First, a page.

Ex-Watergate prosecutor: Trump tweets aid Mueller in establishing obstruction case

Former Watergate prosecutor Jill Wine-Banks said special counsel Robert MuellerRobert Swan MuellerSasse: US should applaud choice of Mueller to lead Russia probe MORE has strong evidence against President TrumpDonald John TrumpJoint Chiefs chairman denies report that US is planning to keep 1K troops in Syria Kansas Department of Transportation calls Trump 'delusional communist' on Twitter Trump has privately voiced skepticism about driverless cars: report MORE for an obstruction of justice case.

Wine-Banks appeared on MSNBC on Thursday shortly after The New York Times reported that Mueller is reviewing Trump’s tweets to see if the president potentially obstructed justice with his negative statements about Attorney General Jeff SessionsJefferson (Jeff) Beauregard SessionsO'Rourke on impeachment: 2020 vote may be best way to 'resolve' Trump House Judiciary Dem, Republican clash over details of Whitaker testimony DeVos moves to allow religious groups to provide federally funded services to private schools MORE and former FBI Director James ComeyJames Brien ComeyA question of privilege: How Trump could still gut the Mueller report The damning proof of innocence that FBI likely withheld in Russian probe Nadler: Half of Trump probe targets likely to comply with document requests MORE


MSNBC host Craig Melvin asked Wine-Banks how Trump's social media feed could help bolster Mueller’s case.

“First of all, it establishes a pattern of behavior and it shows what his intent really is, so it will be very helpful to see that as part of the evidence against the president,” Wine-Banks said.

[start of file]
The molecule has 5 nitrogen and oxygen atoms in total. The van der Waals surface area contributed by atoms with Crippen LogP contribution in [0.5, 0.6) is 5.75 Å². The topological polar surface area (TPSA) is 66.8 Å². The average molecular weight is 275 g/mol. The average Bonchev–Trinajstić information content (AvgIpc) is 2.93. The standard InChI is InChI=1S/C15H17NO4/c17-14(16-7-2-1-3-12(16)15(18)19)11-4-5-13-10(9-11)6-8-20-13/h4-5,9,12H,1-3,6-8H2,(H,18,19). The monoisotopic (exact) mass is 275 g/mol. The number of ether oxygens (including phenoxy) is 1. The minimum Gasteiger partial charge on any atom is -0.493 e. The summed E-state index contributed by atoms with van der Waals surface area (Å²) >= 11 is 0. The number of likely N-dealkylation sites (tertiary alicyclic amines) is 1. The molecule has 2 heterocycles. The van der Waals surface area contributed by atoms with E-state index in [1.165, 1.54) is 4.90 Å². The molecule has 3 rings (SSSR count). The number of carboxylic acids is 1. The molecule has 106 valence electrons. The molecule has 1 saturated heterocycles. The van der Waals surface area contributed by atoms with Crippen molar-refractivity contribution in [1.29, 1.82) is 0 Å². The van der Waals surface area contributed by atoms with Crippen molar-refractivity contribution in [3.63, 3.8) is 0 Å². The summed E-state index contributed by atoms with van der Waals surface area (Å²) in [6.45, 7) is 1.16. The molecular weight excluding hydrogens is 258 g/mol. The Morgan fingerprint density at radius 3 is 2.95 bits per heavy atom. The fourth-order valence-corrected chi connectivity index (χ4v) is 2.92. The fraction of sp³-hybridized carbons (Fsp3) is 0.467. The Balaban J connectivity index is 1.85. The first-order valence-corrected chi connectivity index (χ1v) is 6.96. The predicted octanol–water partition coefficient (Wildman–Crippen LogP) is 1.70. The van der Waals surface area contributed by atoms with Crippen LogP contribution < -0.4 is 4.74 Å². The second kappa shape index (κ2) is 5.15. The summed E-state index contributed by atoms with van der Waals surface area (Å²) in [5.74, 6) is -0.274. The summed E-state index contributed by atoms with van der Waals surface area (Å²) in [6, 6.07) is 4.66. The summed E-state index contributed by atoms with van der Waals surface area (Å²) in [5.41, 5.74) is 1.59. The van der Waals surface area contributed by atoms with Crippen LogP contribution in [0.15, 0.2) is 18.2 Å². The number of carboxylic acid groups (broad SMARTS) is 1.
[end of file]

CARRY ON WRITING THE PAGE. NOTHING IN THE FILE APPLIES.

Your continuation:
Wine-Banks said that Trump uses his Twitter feed to direct conversations at certain individuals “and that is the same as if he approached someone in private.”

“He’s sending a message to all these people, ‘do what I want you to do or else,’ ” Wine-Banks continued. “He could say that in a one-on-one meeting or he could say it through his Twitter account, both of which amount to obstruction of justice and he should be held liable.”

Wine-Banks added that as an official of the U.S. government, Trump can’t use his Twitter account to punish Americans.

“I think the case for obstruction has been clear for over a year. It’s very, very clear now and I think that’s where he may be focusing for anything he will do before the election, before he has to sort of remain silent so as not to interfere with the midterm elections,” she said.

Wine-Banks has reiterated frequently over the past year that she believes she could bring a successful case against Trump over his firing of Comey.

"There is so much evidence now, and as was said, it's not one piece, it's the total picture. The pieces of the puzzle are fitting together and they spell obstruction," Wine-Banks said back in January.

The former Watergate investigator is a frequent critic of Trump and his administration's handling of the Russia probe.